Finishing Line Press
With a clarity that is often unnervingly wry, Donna Spruijt-Metz examines a personal history that gets more complex as each poem unfolds, speaking to the incongruities that shadow a life. What our parents tell us, what we tell each other, and what we know about ourselves and each other—Slippery Surfaces deftly brings narrative situation and lyric song into coalescence. Spruijt-Metz’s ultimate subject is memory itself, which she movingly describes in its various guises—as lens, as veil, as mirror.
– Rick Barot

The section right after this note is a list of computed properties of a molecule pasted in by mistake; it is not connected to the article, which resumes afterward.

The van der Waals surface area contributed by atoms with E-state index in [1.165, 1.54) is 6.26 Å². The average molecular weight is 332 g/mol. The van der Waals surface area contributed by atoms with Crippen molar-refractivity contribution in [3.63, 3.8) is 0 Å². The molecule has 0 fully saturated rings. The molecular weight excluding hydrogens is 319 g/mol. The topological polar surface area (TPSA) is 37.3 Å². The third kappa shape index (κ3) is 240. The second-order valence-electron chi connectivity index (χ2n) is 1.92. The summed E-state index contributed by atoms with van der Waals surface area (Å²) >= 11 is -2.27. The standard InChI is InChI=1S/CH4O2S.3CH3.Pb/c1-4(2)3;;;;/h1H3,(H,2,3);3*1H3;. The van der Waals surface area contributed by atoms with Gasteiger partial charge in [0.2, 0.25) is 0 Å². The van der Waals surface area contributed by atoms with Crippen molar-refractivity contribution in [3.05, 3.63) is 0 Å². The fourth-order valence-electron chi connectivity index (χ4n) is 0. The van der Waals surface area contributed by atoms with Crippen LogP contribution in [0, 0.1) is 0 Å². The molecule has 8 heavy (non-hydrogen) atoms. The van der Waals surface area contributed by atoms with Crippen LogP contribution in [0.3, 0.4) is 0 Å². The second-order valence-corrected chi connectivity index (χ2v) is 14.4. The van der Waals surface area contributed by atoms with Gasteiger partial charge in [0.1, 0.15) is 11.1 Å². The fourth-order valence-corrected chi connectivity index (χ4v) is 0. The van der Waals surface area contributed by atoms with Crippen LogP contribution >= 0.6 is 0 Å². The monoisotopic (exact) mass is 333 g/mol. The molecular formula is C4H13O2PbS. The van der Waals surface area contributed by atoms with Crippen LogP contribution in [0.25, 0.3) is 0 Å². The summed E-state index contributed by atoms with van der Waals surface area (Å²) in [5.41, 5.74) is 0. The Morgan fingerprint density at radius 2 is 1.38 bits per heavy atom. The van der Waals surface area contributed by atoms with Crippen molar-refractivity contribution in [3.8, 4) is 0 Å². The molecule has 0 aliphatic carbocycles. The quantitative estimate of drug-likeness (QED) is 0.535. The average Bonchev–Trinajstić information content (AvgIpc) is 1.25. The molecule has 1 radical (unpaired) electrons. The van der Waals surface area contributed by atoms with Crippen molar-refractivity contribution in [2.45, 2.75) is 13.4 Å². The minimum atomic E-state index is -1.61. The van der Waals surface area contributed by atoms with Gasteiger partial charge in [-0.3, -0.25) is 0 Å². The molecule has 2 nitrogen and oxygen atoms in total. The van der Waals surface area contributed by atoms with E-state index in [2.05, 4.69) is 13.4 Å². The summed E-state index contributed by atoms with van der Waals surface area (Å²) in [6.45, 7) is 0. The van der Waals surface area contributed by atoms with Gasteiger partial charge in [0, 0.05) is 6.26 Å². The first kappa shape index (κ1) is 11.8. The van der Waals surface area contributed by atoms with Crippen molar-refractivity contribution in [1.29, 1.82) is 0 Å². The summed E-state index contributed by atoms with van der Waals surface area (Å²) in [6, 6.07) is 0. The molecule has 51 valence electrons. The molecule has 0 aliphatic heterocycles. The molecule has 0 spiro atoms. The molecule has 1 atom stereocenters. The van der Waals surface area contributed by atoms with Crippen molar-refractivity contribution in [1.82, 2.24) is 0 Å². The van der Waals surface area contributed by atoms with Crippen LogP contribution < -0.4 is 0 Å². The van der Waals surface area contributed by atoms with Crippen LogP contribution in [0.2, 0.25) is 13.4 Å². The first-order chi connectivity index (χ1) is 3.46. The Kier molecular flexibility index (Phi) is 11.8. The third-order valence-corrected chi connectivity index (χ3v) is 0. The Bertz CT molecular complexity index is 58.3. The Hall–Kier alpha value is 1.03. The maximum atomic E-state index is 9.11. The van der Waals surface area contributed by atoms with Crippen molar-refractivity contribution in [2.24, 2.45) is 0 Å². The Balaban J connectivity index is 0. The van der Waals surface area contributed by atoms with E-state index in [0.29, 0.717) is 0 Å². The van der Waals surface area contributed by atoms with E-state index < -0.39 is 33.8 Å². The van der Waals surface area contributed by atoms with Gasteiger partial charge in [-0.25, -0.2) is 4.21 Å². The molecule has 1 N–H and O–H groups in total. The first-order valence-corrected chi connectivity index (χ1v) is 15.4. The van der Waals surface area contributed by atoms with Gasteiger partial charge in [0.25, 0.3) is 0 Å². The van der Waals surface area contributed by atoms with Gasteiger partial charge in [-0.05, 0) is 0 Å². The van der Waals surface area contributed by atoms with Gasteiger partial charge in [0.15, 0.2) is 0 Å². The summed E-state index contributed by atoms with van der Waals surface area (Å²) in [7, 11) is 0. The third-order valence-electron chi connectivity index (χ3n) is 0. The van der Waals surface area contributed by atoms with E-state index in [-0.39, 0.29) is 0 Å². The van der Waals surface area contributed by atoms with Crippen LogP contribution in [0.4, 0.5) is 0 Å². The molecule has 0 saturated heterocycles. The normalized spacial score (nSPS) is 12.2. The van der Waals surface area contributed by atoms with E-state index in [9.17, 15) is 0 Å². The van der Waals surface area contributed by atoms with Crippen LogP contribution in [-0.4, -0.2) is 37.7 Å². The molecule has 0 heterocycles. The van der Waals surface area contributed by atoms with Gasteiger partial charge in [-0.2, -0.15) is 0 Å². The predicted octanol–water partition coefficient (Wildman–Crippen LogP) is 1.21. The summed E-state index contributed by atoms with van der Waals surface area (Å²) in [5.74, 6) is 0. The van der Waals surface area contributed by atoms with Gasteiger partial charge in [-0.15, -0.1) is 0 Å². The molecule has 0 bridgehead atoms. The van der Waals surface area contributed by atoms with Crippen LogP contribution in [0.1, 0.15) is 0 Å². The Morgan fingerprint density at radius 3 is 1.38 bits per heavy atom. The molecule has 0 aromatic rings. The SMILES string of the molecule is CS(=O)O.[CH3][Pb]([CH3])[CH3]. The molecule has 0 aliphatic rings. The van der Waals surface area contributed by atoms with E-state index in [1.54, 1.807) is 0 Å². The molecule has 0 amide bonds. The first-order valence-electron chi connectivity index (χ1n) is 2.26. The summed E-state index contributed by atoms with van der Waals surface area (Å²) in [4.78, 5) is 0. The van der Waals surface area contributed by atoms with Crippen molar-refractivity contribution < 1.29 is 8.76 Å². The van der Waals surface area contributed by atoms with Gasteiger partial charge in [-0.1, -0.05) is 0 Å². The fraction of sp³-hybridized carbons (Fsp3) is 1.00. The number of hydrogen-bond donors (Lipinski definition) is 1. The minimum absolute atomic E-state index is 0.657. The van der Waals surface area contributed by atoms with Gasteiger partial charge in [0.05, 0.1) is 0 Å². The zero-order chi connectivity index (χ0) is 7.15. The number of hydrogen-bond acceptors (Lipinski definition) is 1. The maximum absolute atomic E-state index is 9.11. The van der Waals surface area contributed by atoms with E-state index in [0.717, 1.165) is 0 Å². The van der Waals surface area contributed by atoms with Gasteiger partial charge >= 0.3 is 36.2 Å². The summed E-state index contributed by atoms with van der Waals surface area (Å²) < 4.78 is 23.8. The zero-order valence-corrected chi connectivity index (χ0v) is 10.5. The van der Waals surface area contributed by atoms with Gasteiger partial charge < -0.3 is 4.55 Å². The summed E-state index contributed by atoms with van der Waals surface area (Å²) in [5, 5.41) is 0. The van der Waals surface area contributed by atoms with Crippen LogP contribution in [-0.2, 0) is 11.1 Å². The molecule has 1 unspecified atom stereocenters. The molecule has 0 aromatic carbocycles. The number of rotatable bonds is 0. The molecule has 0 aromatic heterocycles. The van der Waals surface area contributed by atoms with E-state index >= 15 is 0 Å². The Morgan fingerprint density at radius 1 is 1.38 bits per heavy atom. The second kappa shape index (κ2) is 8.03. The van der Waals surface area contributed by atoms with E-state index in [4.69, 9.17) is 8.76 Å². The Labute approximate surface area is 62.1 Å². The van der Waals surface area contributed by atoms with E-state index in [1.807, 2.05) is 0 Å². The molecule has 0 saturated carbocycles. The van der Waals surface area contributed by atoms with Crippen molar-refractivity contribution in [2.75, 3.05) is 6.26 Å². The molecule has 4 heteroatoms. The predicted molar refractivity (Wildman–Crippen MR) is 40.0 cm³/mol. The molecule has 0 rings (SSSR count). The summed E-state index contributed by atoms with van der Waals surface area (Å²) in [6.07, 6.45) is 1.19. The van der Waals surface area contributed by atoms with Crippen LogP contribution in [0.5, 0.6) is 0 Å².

“Daughter and Mother, Amsterdam, Tram 4” alone is worth the cover price of Donna Spruijt-Metz’s new collection. This series of conversation poems between a mother and daughter deftly and quietly devastates. In Slippery Surfaces, Spruijt-Metz explores not only the slipperiness and elusiveness of the self but of the narratives we carry with us, from childhood to adulthood, from daughterhood to motherhood. These are poems that know and teach, poems that begin in observation but move inward, poems that help us feel more human.
– Maggie Smith
This is how a story comes to you: out of order, incomplete, and then, sailing through Amsterdam in a streetcar, suddenly you know how your father died and why, in your childhood home, secrets glittered everywhere -- why 'there was ice / in crystal tumblers.' Spruijt-Metz spreads its chill over this unflinching collection.
– Sarah Manguso